Let's start with some terminology followed by a basic introduction. Then we are going to acquaint ourselves with analog and digital filters, as well as converters and do a comparison of the two. Next on the list will be the different types of filters and their uses. Finally, we are going to see how to setup and use all of these filters in Dewesoft X.
In the field of signal processing, a filter is a device or process that, completely or partially, suppresses unwanted components or features from a signal. This usually means removing some frequencies to suppress interfering signals and to reduce background noise.
Although the task of filters is pretty simple, they are invaluable in today's electronics, particularly in telecommunications.
Here is a short list of terms that will be used in this tutorial. Some terms might not be explained here, but will have an explanation later in the text.
- Attenuate - to decrease the amplitude of an electronic signal, with little or no distortion.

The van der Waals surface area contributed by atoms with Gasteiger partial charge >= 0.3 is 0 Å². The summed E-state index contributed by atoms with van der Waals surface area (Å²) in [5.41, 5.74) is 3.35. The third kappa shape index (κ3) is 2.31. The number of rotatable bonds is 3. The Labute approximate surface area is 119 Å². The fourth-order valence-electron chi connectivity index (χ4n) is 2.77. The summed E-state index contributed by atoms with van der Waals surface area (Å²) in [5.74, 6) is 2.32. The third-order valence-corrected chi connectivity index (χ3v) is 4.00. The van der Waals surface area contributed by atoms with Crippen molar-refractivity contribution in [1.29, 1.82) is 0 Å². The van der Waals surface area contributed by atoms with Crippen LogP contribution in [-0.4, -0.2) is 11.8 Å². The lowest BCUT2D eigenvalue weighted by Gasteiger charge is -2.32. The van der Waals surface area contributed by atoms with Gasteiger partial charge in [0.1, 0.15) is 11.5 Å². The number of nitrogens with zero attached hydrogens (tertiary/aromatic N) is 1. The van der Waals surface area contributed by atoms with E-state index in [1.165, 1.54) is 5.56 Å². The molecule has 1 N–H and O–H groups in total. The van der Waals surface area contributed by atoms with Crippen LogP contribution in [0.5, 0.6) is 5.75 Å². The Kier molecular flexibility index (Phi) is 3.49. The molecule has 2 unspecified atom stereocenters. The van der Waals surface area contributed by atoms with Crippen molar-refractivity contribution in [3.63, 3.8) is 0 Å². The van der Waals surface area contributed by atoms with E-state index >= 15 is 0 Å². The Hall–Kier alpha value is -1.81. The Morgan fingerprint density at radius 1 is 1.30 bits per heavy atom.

- Low-pass filter - a filter that passes low frequencies and attenuates the high ones.
- High-pass filter - a filter that passes high frequencies and attenuates the low ones.
- Band-pass filter - a filter that passes only frequencies in a specific band.
- Band-stop filter - a filter that only attenuates frequencies in a specific band.
- Notch filter - a filter that rejects only a specific frequency (an extreme band-stop filter).
- Comb filter - a filter that has multiple regularly spaced narrow pass-bands.
- All-pass filter - a filter that passes all frequencies, but the phase of the output is modified.
- Cutoff frequency - the frequency beyond which the filter will not pass a signal.
- Roll-off - a rate at which attenuation increases beyond the cutoff frequency. The steepness of the transition between the pass-band and stop-band.
- Transition band - the band of frequencies between a pass-band and stop-band.
- Ripple - the maximum amplitude error of the filter in the passband in dB.
- The order of the filter - the degree of the approximating polynomial (increasing order increases roll-off and brings the filter closer to the ideal response).